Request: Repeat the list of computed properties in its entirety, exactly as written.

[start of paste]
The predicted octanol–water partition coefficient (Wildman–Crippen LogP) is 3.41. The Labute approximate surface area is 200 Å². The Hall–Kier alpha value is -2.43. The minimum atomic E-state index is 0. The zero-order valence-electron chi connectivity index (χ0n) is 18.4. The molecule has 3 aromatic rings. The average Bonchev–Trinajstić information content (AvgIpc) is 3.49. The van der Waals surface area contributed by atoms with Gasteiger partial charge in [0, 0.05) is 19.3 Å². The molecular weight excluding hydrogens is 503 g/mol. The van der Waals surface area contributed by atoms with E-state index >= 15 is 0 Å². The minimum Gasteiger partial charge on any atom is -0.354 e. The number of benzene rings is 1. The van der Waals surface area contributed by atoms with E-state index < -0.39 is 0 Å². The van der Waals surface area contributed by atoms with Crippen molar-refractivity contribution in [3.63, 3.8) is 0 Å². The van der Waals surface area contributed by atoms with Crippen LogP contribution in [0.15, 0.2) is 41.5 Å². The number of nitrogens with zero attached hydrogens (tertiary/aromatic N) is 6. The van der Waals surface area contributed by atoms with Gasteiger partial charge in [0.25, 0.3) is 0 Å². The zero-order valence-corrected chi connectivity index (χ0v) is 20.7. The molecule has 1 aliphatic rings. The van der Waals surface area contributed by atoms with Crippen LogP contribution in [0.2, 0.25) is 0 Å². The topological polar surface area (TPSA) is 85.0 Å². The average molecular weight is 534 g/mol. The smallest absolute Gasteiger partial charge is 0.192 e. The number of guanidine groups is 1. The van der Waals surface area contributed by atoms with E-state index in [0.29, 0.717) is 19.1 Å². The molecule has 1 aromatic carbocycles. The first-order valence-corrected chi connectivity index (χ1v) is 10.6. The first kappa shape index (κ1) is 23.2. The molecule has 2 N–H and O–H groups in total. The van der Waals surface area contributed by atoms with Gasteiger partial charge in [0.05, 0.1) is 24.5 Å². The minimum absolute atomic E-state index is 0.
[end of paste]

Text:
The predicted octanol–water partition coefficient (Wildman–Crippen LogP) is 3.41. The Labute approximate surface area is 200 Å². The Hall–Kier alpha value is -2.43. The minimum atomic E-state index is 0. The zero-order valence-electron chi connectivity index (χ0n) is 18.4. The molecule has 3 aromatic rings. The average Bonchev–Trinajstić information content (AvgIpc) is 3.49. The van der Waals surface area contributed by atoms with Gasteiger partial charge in [0, 0.05) is 19.3 Å². The molecular weight excluding hydrogens is 503 g/mol. The van der Waals surface area contributed by atoms with E-state index >= 15 is 0 Å². The minimum Gasteiger partial charge on any atom is -0.354 e. The number of benzene rings is 1. The van der Waals surface area contributed by atoms with E-state index < -0.39 is 0 Å². The van der Waals surface area contributed by atoms with Crippen molar-refractivity contribution in [3.63, 3.8) is 0 Å². The van der Waals surface area contributed by atoms with Crippen LogP contribution in [0.15, 0.2) is 41.5 Å². The number of nitrogens with zero attached hydrogens (tertiary/aromatic N) is 6. The van der Waals surface area contributed by atoms with Gasteiger partial charge in [0.25, 0.3) is 0 Å². The zero-order valence-corrected chi connectivity index (χ0v) is 20.7. The molecule has 1 aliphatic rings. The van der Waals surface area contributed by atoms with Crippen LogP contribution in [0.2, 0.25) is 0 Å². The topological polar surface area (TPSA) is 85.0 Å². The average molecular weight is 534 g/mol. The smallest absolute Gasteiger partial charge is 0.192 e. The number of guanidine groups is 1. The van der Waals surface area contributed by atoms with E-state index in [0.29, 0.717) is 19.1 Å². The molecule has 1 aromatic carbocycles. The first-order valence-corrected chi connectivity index (χ1v) is 10.6. The first kappa shape index (κ1) is 23.2. The molecule has 2 N–H and O–H groups in total. The van der Waals surface area contributed by atoms with Gasteiger partial charge in [0.05, 0.1) is 24.5 Å². The minimum absolute atomic E-state index is 0.